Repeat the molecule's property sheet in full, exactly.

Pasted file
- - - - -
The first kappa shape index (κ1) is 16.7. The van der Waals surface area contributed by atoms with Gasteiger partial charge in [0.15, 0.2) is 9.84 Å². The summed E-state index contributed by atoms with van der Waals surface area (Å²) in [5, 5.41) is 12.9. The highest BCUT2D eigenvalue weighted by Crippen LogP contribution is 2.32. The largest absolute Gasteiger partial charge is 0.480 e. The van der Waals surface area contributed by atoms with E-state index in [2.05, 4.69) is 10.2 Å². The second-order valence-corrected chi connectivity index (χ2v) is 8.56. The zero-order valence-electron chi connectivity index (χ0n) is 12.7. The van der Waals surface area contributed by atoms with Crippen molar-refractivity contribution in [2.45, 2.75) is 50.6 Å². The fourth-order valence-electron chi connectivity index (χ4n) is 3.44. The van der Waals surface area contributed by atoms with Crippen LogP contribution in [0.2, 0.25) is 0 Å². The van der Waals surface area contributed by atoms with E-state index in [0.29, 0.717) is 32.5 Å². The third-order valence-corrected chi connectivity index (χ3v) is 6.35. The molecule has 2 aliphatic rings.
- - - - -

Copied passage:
The first kappa shape index (κ1) is 16.7. The van der Waals surface area contributed by atoms with Gasteiger partial charge in [0.15, 0.2) is 9.84 Å². The summed E-state index contributed by atoms with van der Waals surface area (Å²) in [5, 5.41) is 12.9. The highest BCUT2D eigenvalue weighted by Crippen LogP contribution is 2.32. The largest absolute Gasteiger partial charge is 0.480 e. The van der Waals surface area contributed by atoms with E-state index in [2.05, 4.69) is 10.2 Å². The second-order valence-corrected chi connectivity index (χ2v) is 8.56. The zero-order valence-electron chi connectivity index (χ0n) is 12.7. The van der Waals surface area contributed by atoms with Crippen molar-refractivity contribution in [2.45, 2.75) is 50.6 Å². The fourth-order valence-electron chi connectivity index (χ4n) is 3.44. The van der Waals surface area contributed by atoms with Crippen LogP contribution in [0.2, 0.25) is 0 Å². The van der Waals surface area contributed by atoms with E-state index in [0.29, 0.717) is 32.5 Å². The third-order valence-corrected chi connectivity index (χ3v) is 6.35. The molecule has 2 aliphatic rings.